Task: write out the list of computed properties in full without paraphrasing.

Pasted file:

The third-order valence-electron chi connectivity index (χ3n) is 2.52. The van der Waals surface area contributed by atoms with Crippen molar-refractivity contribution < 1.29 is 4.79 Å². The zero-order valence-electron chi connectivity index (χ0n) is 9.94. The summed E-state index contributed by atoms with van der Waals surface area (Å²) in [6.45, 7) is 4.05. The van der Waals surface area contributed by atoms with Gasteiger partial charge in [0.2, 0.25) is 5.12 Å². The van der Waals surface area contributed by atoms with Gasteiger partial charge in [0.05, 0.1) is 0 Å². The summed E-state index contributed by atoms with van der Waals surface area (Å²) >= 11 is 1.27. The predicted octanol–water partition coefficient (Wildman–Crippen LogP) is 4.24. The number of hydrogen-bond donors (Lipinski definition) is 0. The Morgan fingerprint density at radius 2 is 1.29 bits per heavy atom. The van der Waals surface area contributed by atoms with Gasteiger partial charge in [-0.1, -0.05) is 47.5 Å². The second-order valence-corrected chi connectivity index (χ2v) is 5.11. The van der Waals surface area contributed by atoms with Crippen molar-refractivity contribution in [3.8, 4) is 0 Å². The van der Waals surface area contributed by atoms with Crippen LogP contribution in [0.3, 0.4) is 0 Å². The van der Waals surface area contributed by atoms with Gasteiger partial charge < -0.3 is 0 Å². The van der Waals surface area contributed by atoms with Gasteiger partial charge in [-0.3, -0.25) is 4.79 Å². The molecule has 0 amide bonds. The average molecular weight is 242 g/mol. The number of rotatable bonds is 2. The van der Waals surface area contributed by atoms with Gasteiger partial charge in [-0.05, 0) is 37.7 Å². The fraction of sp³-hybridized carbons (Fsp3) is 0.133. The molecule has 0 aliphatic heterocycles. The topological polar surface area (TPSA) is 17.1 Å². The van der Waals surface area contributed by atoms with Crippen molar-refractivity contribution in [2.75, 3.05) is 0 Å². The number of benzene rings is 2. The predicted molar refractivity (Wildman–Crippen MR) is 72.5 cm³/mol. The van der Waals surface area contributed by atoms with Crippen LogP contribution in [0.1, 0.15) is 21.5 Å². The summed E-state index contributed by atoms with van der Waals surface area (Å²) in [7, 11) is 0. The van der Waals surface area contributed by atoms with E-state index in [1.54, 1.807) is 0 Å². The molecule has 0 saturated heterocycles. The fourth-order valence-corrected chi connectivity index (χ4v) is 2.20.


The third-order valence-electron chi connectivity index (χ3n) is 2.52. The van der Waals surface area contributed by atoms with Crippen molar-refractivity contribution < 1.29 is 4.79 Å². The zero-order valence-electron chi connectivity index (χ0n) is 9.94. The summed E-state index contributed by atoms with van der Waals surface area (Å²) in [6.45, 7) is 4.05. The van der Waals surface area contributed by atoms with Gasteiger partial charge in [0.2, 0.25) is 5.12 Å². The van der Waals surface area contributed by atoms with Gasteiger partial charge in [0.05, 0.1) is 0 Å². The summed E-state index contributed by atoms with van der Waals surface area (Å²) >= 11 is 1.27. The predicted octanol–water partition coefficient (Wildman–Crippen LogP) is 4.24. The number of hydrogen-bond donors (Lipinski definition) is 0. The Morgan fingerprint density at radius 2 is 1.29 bits per heavy atom. The van der Waals surface area contributed by atoms with Gasteiger partial charge in [-0.1, -0.05) is 47.5 Å². The second-order valence-corrected chi connectivity index (χ2v) is 5.11. The van der Waals surface area contributed by atoms with Crippen molar-refractivity contribution in [3.8, 4) is 0 Å². The van der Waals surface area contributed by atoms with Crippen LogP contribution in [0.3, 0.4) is 0 Å². The van der Waals surface area contributed by atoms with Gasteiger partial charge < -0.3 is 0 Å². The van der Waals surface area contributed by atoms with Gasteiger partial charge in [-0.3, -0.25) is 4.79 Å². The molecule has 0 amide bonds. The average molecular weight is 242 g/mol. The number of rotatable bonds is 2. The van der Waals surface area contributed by atoms with Gasteiger partial charge in [-0.05, 0) is 37.7 Å². The fraction of sp³-hybridized carbons (Fsp3) is 0.133. The molecule has 0 aliphatic heterocycles. The topological polar surface area (TPSA) is 17.1 Å². The van der Waals surface area contributed by atoms with Crippen molar-refractivity contribution in [2.75, 3.05) is 0 Å². The number of benzene rings is 2. The predicted molar refractivity (Wildman–Crippen MR) is 72.5 cm³/mol. The van der Waals surface area contributed by atoms with Crippen LogP contribution in [0.1, 0.15) is 21.5 Å². The summed E-state index contributed by atoms with van der Waals surface area (Å²) in [7, 11) is 0. The van der Waals surface area contributed by atoms with E-state index in [1.54, 1.807) is 0 Å². The molecule has 0 saturated heterocycles. The fourth-order valence-corrected chi connectivity index (χ4v) is 2.20.